We are still learning all the various ways that Lyme can wreak havoc on our bodies. Unfortunately, the longer the disease stays in the system, the more unpredictable its effects can be. Consequently, the less we know about it. Borrelia burgdorferi, the Lyme-causative bacteria, is a resilient, durable species of pathogen that actively resists the body’s attempts to overcome it. As it is allowed to spread further around the body, it can infiltrate key areas, leading to many varied symptoms and responses. One of the lesser-studied symptoms of Lyme disease is the toll it can take on the endocrine system. While it may not be the first thing that many people associate with a Lyme infection, it can still have a measurable impact on a patient’s health.
What Is Lyme Disease?
Before examining the distinctive ways that Lyme interacts with the endocrine system, let’s take a look at what Lyme disease actually is. Discovered in Northeastern America in 1975, Lyme disease is spread by a certain species of tick called the black-legged tick (or deer tick in Europe). After a bite by an infected tick, a patient will first experience flu-like symptoms, often accompanied by a bullseye rash. This is known as the acute stage of Lyme. If they are not treated with antibiotics, the symptoms will recede and the bacteria will lie dormant for a time.
When symptoms reappear, they are usually far more serious. This is known as chronic Lyme, involving an interplay between both infection and inflammation symptoms. The inflammation subset of symptoms, which manifest as chronic joint pain, impeded movement, and fatigue, are caused by the body’s own misfiring response to the overriding infection. It can be very difficult to treat chronic Lyme, as there are many different aspects to it. Compounding this is the fact that Lyme disease is not recognized as a legitimate disease in many circles.
What Is The Endocrine System?
Essentially, the endocrine system is a network of glands in the body that create hormones. These hormones help cells communicate with each other and are broadly responsible for every function in the body. Hormones control our emotional states, metabolism, growth development, organ functions, and reproduction. The endocrine system chooses when to release these hormones into the bloodstream and controls how they are released. Most of the major glands in the system are located in the brain, including the hypothalamus, the pituitary gland, and the pineal gland. The thyroid and parathyroid are also key; these are located in the neck. The thymus is found between the lungs, and the pancreas, the largest gland in the system, sits towards the back, behind the stomach. The testicles and ovaries are two more crucial glands for men and women respectively.
Lyme Disease And The Endocrine System
Can Lyme disease affect the endocrine system? If so, how exactly? There is strong evidence that Lyme can cause thyroid problems, most notably hyperthyroidism. This is because of a process called molecular mimicry, a situation where a pathogen (in this case, Borrelia burgdorferi) shares an amino acid sequence with self-antigens (in this case, thyroid tissue). The end result is that the immune system attacks both the pathogen and the healthy tissue simultaneously, unable to discern between the two. This means that the thyroid is impaired and does not produce sufficient amounts of the thyroid hormone – a condition otherwise known as hyperthyroidism. This can negatively affect many of the processes that the thyroid regulates, such as metabolism, heart rate, body temperature, and cholesterol. In addition, some of the symptoms of hyperthyroidism can mirror the symptoms of Lyme, making the specifics of the patient’s disorder hard to discern.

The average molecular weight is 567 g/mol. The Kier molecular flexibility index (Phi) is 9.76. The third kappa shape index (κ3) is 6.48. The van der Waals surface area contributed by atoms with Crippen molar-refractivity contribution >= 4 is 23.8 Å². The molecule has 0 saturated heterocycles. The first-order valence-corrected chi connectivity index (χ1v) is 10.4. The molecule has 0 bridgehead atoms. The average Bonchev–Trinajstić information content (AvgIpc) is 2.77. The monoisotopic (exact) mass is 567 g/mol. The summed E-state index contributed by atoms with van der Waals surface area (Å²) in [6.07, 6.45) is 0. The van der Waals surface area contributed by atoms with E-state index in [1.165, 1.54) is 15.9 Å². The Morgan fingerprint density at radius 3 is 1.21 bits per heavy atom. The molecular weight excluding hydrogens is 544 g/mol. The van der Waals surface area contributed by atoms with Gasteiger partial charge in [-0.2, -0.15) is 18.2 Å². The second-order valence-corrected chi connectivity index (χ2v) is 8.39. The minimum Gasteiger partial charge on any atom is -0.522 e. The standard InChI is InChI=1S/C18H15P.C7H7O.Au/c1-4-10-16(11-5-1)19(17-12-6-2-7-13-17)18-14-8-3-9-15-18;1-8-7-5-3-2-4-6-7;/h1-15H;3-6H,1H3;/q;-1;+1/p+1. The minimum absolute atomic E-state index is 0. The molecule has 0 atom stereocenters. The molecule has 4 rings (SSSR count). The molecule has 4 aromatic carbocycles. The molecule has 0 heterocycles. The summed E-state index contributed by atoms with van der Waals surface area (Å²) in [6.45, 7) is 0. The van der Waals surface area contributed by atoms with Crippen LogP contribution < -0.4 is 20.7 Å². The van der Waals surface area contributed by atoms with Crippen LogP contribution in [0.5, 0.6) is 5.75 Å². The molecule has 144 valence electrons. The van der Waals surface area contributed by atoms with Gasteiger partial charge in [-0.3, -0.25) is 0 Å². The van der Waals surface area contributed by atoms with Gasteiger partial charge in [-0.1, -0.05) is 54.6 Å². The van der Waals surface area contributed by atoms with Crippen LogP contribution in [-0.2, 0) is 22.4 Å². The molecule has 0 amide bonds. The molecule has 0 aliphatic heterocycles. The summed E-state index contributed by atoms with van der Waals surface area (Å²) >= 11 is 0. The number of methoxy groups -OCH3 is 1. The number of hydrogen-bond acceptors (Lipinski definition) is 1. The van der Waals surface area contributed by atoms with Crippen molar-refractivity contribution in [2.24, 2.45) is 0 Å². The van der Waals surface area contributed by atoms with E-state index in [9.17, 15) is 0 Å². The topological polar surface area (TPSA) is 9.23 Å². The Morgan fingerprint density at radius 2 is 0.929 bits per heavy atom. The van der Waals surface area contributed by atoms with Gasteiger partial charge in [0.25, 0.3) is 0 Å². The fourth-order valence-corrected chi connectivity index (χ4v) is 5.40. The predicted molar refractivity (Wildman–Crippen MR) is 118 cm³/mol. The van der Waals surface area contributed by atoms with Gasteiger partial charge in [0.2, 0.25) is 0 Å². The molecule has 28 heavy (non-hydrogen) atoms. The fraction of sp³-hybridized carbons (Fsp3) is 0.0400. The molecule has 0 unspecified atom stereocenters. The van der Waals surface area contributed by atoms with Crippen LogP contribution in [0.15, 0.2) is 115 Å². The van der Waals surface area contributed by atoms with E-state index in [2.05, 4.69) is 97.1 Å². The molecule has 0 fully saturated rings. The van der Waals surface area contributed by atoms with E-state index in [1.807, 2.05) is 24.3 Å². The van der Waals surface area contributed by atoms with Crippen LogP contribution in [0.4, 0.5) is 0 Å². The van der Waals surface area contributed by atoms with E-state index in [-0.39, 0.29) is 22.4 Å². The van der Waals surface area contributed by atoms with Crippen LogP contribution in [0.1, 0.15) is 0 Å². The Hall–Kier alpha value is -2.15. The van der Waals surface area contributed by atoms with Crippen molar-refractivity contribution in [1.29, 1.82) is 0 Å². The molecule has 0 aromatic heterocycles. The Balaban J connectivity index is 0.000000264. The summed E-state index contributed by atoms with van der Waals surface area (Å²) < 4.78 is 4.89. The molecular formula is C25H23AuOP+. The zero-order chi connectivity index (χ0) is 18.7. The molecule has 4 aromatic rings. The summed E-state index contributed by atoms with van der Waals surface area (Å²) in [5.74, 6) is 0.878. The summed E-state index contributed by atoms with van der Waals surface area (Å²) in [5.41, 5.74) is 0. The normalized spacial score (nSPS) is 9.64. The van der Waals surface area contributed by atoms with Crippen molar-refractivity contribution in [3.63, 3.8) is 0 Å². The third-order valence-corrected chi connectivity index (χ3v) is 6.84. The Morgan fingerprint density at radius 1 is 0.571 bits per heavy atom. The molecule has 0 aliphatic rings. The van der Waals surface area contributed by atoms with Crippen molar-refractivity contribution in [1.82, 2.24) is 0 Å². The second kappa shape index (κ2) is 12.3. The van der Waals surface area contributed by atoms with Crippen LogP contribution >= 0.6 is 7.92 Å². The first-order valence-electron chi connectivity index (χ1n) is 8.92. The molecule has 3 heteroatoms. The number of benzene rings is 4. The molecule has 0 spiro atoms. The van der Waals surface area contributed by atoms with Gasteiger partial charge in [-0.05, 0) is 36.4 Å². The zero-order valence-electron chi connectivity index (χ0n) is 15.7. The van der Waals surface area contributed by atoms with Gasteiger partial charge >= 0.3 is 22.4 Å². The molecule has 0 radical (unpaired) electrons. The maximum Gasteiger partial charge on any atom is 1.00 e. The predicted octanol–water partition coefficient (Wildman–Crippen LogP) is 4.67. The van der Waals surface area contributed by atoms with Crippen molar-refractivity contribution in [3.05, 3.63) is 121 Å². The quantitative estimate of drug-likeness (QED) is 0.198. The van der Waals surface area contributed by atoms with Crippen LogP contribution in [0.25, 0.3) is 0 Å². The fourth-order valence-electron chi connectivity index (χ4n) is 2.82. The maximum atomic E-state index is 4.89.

Can Lyme Disease Cause Adrenal Fatigue?
Misdiagnosis is a major problem among Lyme sufferers, and the fact that endocrine-related symptoms can be entirely missed by doctors is one of the many problems surrounding this issue. Adrenal fatigue is a textbook example of how Lyme symptoms can be misinterpreted, as they are extremely generalized. The adrenal glands are small, triangular-shaped glands located on top of the kidneys. They produce crucial hormones like cortisol, which helps you respond to stress, adrenaline, and sex hormones. In adrenal fatigue, also called adrenal insufficiency, the glands produce insufficient hormones to sustain the body. A chronic infection like Lyme is considered a stressor and can cause this condition. Symptoms can be wide-ranging and varied, but can include fatigue, mood issues, cognitive issues, weight gain or loss, and digestive problems.
Gender-specific Lyme Problems
Can Lyme disease cause low testosterone in men? Or, for women, can Lyme disease cause menstrual problems? Gender-specific issues aren’t really brought up around Lyme, but when it comes to the endocrine system, the disease can affect men and women differently. In the former, low testosterone levels can induce hair loss, erectile dysfunction, weight gain, fatigue, and mood-related problems. For the latter, these hormone imbalances can lead to menstrual irregularities, mood swings, hot flashes, headaches, migraines, depression, and low sex drive if estrogen levels are too low. These symptoms are challenging to spot in isolation and can be tricky to address even when diagnosed. Regardless, it’s obvious that hormone disruption can hugely affect a patient’s quality of life.
Chronic Lyme needs to be treated with a two-pronged attack, utilizing antibiotics for the infection symptoms and nutritional therapy for the inflammation symptoms. This will hopefully address some of the hormonal regularities a patient may be experiencing in due course, but like anything to do with a chronic disease, it is a long, hard road.